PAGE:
Today we talked about plants in a very particular context: as crops!
I brought some compostable trays with multiple compartments, and these were the “farms” — each of the compartments being a different field. I made up a story about their great-aunt Mildred leaving them some land, which led to a fun discussion about great-aunts in general!
With spoons, they scooped soil from around the pavilion. We looked closely at their soil and talked about how leaves might be good for their crops, whereas rocks are maybe less good. With little wooden implements, they tilled their soil, and we discussed why: to loosen compacted soil, aerate (because seedling and roots need oxygen!), mix in nutrients, and even chop up weeds and pests. Next we picked out rocks, which can impede growth and lead to dry soil.
Then I had them “test” their soil, explaining how plants need nutrients just like we do. I brought out three jars of potting soil labeled Nitrogen, Phosphorus, and Potassium, and mentioned that plants need these (and other) nutrients to develop, grow, and make energy. (Nitrogen, despite being abundant in the air, has to be soluble in order to be used.) Those that wanted to fertilized their soil, but we also talked about leaving one of their fields fallow, and how rotating crops (or companion planting, as in the Three Sisters) can restore and sustain nutrients in the soil. They brought up pesticides, and we talked about how tricky that can be, especially knowing that many insects do very good things for plants too!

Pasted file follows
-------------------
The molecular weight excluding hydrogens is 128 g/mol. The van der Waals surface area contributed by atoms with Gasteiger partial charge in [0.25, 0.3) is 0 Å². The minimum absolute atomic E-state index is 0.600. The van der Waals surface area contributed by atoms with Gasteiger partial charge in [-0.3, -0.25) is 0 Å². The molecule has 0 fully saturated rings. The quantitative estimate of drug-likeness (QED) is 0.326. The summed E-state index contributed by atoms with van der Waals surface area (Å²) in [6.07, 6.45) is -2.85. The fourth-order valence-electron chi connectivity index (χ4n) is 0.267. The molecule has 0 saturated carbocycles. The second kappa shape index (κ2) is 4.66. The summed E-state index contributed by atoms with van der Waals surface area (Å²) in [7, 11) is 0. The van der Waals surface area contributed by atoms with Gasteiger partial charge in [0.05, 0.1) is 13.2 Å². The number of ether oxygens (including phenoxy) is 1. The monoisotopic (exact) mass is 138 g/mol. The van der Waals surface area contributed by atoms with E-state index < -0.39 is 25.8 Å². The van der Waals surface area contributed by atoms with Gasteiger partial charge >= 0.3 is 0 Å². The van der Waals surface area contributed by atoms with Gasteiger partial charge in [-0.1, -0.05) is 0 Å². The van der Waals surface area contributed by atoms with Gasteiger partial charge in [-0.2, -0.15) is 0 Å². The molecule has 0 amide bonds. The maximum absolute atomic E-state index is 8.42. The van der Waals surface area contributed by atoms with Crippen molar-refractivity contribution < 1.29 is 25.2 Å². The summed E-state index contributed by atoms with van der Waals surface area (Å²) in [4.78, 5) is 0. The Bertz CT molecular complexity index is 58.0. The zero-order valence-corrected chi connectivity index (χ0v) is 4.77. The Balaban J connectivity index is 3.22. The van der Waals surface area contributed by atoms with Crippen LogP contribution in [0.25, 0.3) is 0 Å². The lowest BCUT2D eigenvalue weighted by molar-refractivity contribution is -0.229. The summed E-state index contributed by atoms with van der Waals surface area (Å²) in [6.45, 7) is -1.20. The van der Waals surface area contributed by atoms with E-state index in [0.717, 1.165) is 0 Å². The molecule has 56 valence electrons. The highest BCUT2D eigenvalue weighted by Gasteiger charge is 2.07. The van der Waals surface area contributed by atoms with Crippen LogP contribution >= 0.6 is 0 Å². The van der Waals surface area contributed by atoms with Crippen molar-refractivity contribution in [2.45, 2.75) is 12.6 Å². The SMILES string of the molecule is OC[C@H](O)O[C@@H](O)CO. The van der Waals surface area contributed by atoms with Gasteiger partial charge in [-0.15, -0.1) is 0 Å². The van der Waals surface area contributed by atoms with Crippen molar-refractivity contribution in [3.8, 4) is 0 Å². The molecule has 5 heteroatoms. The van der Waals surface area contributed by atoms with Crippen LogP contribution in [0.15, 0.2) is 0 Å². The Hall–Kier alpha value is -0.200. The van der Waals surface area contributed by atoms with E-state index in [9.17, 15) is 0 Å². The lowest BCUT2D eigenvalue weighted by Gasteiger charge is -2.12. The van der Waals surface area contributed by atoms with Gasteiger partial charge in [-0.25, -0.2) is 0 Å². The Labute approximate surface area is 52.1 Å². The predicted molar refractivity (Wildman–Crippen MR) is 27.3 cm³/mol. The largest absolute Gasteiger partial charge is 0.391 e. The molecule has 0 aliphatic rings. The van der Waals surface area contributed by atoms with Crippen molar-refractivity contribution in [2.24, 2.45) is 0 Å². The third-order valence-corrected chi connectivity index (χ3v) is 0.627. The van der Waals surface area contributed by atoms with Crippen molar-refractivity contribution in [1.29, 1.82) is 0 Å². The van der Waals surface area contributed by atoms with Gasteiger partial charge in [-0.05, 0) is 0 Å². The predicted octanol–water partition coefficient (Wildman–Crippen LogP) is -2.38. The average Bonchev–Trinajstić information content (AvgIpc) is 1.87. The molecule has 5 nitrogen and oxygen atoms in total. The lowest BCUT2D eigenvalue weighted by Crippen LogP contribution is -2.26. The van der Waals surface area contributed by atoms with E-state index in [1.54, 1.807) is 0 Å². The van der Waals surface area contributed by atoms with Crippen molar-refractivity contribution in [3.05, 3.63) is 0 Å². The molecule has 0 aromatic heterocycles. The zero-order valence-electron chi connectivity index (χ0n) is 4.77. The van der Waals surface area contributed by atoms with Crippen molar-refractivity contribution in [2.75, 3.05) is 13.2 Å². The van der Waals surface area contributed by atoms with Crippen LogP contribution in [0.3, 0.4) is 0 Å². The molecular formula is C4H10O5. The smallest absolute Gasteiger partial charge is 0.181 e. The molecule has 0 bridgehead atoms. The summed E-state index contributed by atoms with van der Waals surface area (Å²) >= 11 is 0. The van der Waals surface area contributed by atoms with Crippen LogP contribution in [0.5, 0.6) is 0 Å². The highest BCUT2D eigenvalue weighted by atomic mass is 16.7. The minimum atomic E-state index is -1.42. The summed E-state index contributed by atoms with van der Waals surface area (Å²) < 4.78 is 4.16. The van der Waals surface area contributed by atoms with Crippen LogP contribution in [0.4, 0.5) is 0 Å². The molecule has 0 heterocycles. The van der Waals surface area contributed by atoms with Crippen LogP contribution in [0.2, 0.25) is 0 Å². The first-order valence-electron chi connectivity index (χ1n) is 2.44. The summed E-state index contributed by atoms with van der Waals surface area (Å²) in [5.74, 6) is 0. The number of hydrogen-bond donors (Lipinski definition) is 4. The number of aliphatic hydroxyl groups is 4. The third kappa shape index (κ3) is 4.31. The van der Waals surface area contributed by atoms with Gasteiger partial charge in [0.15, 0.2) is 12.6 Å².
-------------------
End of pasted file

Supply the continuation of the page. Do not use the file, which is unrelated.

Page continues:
At last we brought out the seeds, and the many helpful parents assisted with doling them out. Many thoughts and opinions were shared, and my one big takeaway was: these kids really know and appreciate their vegetables! When I bought the arugula seed I certainly didn’t anticipate it being in such high demand! Anyhow, we talked about seed depth, and quickly (time was flying!) moved on to watering. They used little pipettes, and we discussed over- and underwatering.
Finally, we talked about how to ascertain whether the beans you planted were, in fact, magical, and the hazards that come of giant beanstalks spontaneously appearing on one’s property.